You have money left. I feel it’s worth the risk. I can tell you that undocumented people die daily. Daily. It’s not one, it’s millions of people.

At least in my experience, yes they’ve caught some of my people, but thank God I’ve never had people die…not yet, and I hope that never happens to me…because it’s happened in a lot of cases, right?

At the hand of ruthless people who are coyotes, who get to Tapachula, rent a trailer, you’re put in a trailer, 40, 50, 60… that’s not important to them…and they stop at the border. They don’t know what happens in that trailer…But always look at it from the human side. Treat your people well, so that something like that doesn’t happen to you.

You have to put more of your heart into it…it’s not the same to tell them you’re going on a bus, in a truck, to being taken for 15, 17 days hanging off a train…that’s why you charge what you charge. For your safety.

This business is a mine at the peak of its exploitation. The train is the immigrant’s last resource…because it’s the real immigrant who doesn’t have a single peso left to pay for it. Then he has to hang from the beast, putting up with cold weather, sun, hunger, sleep…

Running the risk of cutting your foot, falling off a train, getting dehydrated, dying from the cold, dying from the hot. Because it’s the last resource there is…the real undocumented person…the beast, the train, from one border to the other border.

After you’re done with a job, a trip, the feeling that you made good friends stays with you…because you’re traveling with them and you start feeling for them, they are looking for the American dream, they start trusting you, you’re making money and it feels good…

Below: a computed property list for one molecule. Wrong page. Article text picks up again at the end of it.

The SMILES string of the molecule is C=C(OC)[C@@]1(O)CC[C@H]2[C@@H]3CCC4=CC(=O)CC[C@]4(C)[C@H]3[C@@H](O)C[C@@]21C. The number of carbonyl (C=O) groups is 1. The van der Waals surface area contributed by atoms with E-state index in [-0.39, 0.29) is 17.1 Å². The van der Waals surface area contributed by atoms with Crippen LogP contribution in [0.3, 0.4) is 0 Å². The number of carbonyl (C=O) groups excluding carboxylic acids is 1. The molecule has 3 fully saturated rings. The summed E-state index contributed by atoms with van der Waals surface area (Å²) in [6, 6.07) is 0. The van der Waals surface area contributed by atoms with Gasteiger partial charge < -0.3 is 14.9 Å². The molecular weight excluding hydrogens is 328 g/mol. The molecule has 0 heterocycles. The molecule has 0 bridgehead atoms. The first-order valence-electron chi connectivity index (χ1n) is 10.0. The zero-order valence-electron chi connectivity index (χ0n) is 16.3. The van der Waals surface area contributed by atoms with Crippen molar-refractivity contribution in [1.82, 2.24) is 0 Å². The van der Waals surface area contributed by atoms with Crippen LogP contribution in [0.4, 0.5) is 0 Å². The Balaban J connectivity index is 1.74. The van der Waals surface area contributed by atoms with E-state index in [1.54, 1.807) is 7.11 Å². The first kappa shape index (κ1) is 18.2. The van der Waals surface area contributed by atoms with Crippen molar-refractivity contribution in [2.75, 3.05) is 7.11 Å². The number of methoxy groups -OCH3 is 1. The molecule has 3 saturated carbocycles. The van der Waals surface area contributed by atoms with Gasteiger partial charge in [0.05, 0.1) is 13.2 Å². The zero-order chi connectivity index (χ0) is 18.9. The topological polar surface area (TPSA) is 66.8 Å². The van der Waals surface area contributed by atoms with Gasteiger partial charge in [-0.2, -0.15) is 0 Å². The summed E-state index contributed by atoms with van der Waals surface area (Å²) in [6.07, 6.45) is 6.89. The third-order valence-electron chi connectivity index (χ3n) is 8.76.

What there was was an avalanche of young people, kids running away from our countries. We could tell you it was a wonderful time. You got the Central American kids, made them cross the Rio Bravo and they were caught by immigration. Immigration has to give you a document, a permit that still exists…that law has always existed because you are a minor.

It’s less money but it’s guaranteed money because the parent wants you to hand the kid off to immigration…so it’s a safe bet. Now, ask me, what do the governments in our countries do  about that? Nothing. That’s the problem there is at the border…a large amount of kids running away from here.

According to the authorities in our countries, we are delinquents…everybody who is a coyote…it’s considered bad in the eyes of people but not in the eyes of God. Many times we also help undocumented people. It’s all up to how morbidly you look at it…if you want to look at it morbidly or if you want to look at the humanitarian side…there are a lot of coyotes that have helped a lot of people…there’s a lot of people who have made it with big families when one or both parents are working outside of our country…and you know it’s something you can’t do here…have a child graduate, send him to college, buy a home…thanks to a coyote they made it…

The American dream exists. I lived the American dream.

You think the gringos are just going to block that border? They are not going to block it, man…They can’t stop it, it’s impossible for them to stop it…if they block it, we dig a hole and take them underground…but we have to get there.

—-

Daniel Alarcón: Carlos was interviewed by Iolany Pérez and Jennifer Ávila, both Honduran journalists. The editing, mix and sound design are by Camila Segura with the help of Martina Castro.

The Radio Ambulante team includes Silvia Viñas, Luis Trelles, Claire Mullen, Diana Buendía, David Pastor, Constanza Gallarado, Caro Rolando, Claudia Giribaldi and Clara Gonzalez Sueyro. Carolina Guerrero is the Executive Director.

Radio Ambulante tells story from Latin America. To listen to more visit our webpage at www.radioambulante.org. I’m Daniel Alarcon, thanks for listening.

Translation: Diana Buendía